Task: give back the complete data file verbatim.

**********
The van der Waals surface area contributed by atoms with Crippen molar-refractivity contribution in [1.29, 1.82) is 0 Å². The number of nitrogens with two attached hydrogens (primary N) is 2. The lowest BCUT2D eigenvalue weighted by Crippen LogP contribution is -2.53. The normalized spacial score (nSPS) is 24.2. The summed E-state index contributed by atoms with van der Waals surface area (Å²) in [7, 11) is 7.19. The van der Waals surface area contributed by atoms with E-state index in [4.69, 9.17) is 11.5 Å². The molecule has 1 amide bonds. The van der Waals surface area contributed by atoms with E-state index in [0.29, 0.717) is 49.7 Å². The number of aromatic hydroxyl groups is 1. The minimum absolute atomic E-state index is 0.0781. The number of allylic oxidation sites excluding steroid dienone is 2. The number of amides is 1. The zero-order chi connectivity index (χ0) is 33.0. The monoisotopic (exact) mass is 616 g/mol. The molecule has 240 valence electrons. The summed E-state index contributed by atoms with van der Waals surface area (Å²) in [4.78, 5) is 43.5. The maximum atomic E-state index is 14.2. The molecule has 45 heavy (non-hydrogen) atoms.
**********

The van der Waals surface area contributed by atoms with Crippen molar-refractivity contribution in [1.29, 1.82) is 0 Å². The number of nitrogens with two attached hydrogens (primary N) is 2. The lowest BCUT2D eigenvalue weighted by Crippen LogP contribution is -2.53. The normalized spacial score (nSPS) is 24.2. The summed E-state index contributed by atoms with van der Waals surface area (Å²) in [7, 11) is 7.19. The van der Waals surface area contributed by atoms with E-state index in [4.69, 9.17) is 11.5 Å². The molecule has 1 amide bonds. The van der Waals surface area contributed by atoms with E-state index in [0.29, 0.717) is 49.7 Å². The number of aromatic hydroxyl groups is 1. The minimum absolute atomic E-state index is 0.0781. The number of allylic oxidation sites excluding steroid dienone is 2. The number of amides is 1. The zero-order chi connectivity index (χ0) is 33.0. The monoisotopic (exact) mass is 616 g/mol. The molecule has 240 valence electrons. The summed E-state index contributed by atoms with van der Waals surface area (Å²) in [4.78, 5) is 43.5. The maximum atomic E-state index is 14.2. The molecule has 45 heavy (non-hydrogen) atoms.